Ameraucana – I have heard varying reports on the number of eggs they lay, but most websites say it is over 200. They are cold hardy, not prone to broodiness, are interesting to look at, and of course, they lay the coolest eggs ever! We have one hen now who has some Ameraucana or Araucana blood in her and I love her blue-green eggs! So while they may not be the most prolific layers, the Ameraucana made it to my list because they are just so darn cool!

Barred Rock hen (image source)

Barred Rock – the Plymouth Barred Rock is an American dual purpose breed that is cold hardy and lays a ton of eggs (up to 300 in ideal conditions!). It is also a beautiful bird. ‘Nuff said.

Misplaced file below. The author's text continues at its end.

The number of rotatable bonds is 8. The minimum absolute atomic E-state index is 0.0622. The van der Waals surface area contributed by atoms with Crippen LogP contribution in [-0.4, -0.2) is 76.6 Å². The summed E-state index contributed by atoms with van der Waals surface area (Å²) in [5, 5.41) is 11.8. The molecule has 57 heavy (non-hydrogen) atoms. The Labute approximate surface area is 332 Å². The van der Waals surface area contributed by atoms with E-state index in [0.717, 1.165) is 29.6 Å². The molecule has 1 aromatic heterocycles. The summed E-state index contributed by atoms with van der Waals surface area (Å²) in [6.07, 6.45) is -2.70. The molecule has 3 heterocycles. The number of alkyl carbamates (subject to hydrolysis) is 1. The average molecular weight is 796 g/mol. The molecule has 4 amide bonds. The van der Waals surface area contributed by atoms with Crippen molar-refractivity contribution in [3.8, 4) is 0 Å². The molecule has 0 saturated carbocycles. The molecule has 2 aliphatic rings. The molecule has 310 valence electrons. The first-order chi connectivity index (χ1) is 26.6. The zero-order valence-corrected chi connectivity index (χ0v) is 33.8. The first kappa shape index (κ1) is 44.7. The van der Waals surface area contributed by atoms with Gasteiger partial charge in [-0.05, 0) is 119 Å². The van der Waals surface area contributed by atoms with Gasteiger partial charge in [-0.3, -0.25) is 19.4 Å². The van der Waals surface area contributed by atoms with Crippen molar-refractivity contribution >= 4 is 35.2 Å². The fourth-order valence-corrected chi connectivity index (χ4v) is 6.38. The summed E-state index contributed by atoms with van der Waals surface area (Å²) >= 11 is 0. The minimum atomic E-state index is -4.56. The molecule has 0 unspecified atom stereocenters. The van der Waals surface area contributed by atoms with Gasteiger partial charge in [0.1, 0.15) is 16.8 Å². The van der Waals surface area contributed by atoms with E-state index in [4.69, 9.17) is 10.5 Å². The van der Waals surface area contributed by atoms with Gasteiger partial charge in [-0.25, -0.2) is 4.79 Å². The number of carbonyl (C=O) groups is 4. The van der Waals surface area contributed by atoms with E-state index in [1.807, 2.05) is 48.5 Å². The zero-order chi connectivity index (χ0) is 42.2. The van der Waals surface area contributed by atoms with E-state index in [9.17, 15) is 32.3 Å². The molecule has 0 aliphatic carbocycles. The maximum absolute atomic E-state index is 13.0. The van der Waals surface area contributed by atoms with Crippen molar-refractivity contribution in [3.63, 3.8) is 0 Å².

Speckled Sussex hen

Speckled Sussex – see Barred Rock description (Only they are from England) 😁

Delaware hen (image source)

Delaware – they are good layers (200-250), an American dual purpose breed, cold hardy, and beautiful.

Welsummer hen (image source)

Welsummer – again, a breed I want specifically for the egg color as they lay dark brown eggs. Not quite as dark as the Copper Marans lays, but the Welsummer is cold hardy, where the Marans are not. And the Welsummer is still a decent layer at 200+ eggs per year. They also have the added benefits of being a dual purpose breed that rarely goes broody.

Australorp hens (image source)

Australorp – these “Australian Orpington” chickens are almost last on my list because there’s not a whole lot to recommend them to me other than the fact that they meet nearly all the requirements. They lay 250+ eggs a year, are cold hardy, and a dual purpose heritage breed. But there’s nothing there that makes them “pop” for me. But if that’s all the store had, I’d take ’em! (Heck, if all I could find were Rhodes Island Reds, I’d take them, too, I guess. 😁)